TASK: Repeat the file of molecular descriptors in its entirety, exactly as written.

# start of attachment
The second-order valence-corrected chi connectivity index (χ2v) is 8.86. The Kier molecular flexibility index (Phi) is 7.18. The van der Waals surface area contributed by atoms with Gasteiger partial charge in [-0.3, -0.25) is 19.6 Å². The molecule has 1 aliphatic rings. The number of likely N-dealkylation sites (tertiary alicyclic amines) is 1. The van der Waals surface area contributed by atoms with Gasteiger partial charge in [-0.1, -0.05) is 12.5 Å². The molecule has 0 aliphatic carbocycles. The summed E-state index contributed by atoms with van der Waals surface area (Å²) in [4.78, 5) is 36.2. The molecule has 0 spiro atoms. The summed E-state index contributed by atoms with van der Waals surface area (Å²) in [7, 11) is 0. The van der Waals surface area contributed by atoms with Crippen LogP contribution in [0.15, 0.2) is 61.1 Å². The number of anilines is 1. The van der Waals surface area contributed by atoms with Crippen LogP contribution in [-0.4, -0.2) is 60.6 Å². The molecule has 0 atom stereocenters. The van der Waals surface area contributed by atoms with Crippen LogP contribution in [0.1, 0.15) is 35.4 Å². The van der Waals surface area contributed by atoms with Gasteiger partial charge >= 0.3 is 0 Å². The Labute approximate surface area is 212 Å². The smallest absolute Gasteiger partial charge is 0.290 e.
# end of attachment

The second-order valence-corrected chi connectivity index (χ2v) is 8.86. The Kier molecular flexibility index (Phi) is 7.18. The van der Waals surface area contributed by atoms with Gasteiger partial charge in [-0.3, -0.25) is 19.6 Å². The molecule has 1 aliphatic rings. The number of likely N-dealkylation sites (tertiary alicyclic amines) is 1. The van der Waals surface area contributed by atoms with Gasteiger partial charge in [-0.1, -0.05) is 12.5 Å². The molecule has 0 aliphatic carbocycles. The summed E-state index contributed by atoms with van der Waals surface area (Å²) in [4.78, 5) is 36.2. The molecule has 0 spiro atoms. The summed E-state index contributed by atoms with van der Waals surface area (Å²) in [7, 11) is 0. The van der Waals surface area contributed by atoms with Crippen LogP contribution in [0.15, 0.2) is 61.1 Å². The number of anilines is 1. The van der Waals surface area contributed by atoms with Crippen LogP contribution in [-0.4, -0.2) is 60.6 Å². The molecule has 0 atom stereocenters. The van der Waals surface area contributed by atoms with Crippen LogP contribution in [0.1, 0.15) is 35.4 Å². The van der Waals surface area contributed by atoms with Gasteiger partial charge >= 0.3 is 0 Å². The Labute approximate surface area is 212 Å². The smallest absolute Gasteiger partial charge is 0.290 e.